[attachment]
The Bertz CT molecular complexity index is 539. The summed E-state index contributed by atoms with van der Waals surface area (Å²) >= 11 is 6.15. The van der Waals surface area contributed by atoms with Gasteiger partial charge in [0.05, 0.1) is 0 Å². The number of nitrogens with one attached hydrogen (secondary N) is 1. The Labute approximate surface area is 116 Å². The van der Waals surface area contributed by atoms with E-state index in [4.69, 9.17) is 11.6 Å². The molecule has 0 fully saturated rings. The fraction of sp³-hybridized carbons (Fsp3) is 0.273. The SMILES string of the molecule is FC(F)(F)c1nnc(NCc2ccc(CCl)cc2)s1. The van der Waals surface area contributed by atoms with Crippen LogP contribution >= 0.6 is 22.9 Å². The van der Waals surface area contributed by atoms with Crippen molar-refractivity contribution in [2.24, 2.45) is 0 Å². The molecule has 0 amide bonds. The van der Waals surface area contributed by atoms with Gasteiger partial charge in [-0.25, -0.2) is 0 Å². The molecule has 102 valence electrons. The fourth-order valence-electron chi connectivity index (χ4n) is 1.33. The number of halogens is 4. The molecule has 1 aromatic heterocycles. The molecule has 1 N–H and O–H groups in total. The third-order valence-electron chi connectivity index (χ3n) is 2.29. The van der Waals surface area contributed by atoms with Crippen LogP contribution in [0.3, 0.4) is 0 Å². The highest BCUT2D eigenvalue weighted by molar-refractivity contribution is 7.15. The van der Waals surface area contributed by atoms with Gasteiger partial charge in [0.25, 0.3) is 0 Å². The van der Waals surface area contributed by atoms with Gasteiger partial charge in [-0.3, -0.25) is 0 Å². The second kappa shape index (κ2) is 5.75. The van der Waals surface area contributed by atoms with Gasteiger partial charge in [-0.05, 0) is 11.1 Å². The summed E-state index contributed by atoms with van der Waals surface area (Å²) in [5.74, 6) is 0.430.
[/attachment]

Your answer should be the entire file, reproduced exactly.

The Bertz CT molecular complexity index is 539. The summed E-state index contributed by atoms with van der Waals surface area (Å²) >= 11 is 6.15. The van der Waals surface area contributed by atoms with Gasteiger partial charge in [0.05, 0.1) is 0 Å². The number of nitrogens with one attached hydrogen (secondary N) is 1. The Labute approximate surface area is 116 Å². The van der Waals surface area contributed by atoms with E-state index in [4.69, 9.17) is 11.6 Å². The molecule has 0 fully saturated rings. The fraction of sp³-hybridized carbons (Fsp3) is 0.273. The SMILES string of the molecule is FC(F)(F)c1nnc(NCc2ccc(CCl)cc2)s1. The van der Waals surface area contributed by atoms with Crippen LogP contribution >= 0.6 is 22.9 Å². The van der Waals surface area contributed by atoms with Crippen molar-refractivity contribution in [2.24, 2.45) is 0 Å². The molecule has 0 amide bonds. The van der Waals surface area contributed by atoms with Gasteiger partial charge in [-0.25, -0.2) is 0 Å². The molecule has 102 valence electrons. The fourth-order valence-electron chi connectivity index (χ4n) is 1.33. The number of halogens is 4. The molecule has 1 aromatic heterocycles. The molecule has 1 N–H and O–H groups in total. The third-order valence-electron chi connectivity index (χ3n) is 2.29. The van der Waals surface area contributed by atoms with Crippen LogP contribution in [0.3, 0.4) is 0 Å². The highest BCUT2D eigenvalue weighted by molar-refractivity contribution is 7.15. The van der Waals surface area contributed by atoms with Gasteiger partial charge in [0.25, 0.3) is 0 Å². The van der Waals surface area contributed by atoms with Gasteiger partial charge in [-0.3, -0.25) is 0 Å². The second kappa shape index (κ2) is 5.75. The van der Waals surface area contributed by atoms with Gasteiger partial charge in [-0.05, 0) is 11.1 Å². The summed E-state index contributed by atoms with van der Waals surface area (Å²) in [5.74, 6) is 0.430.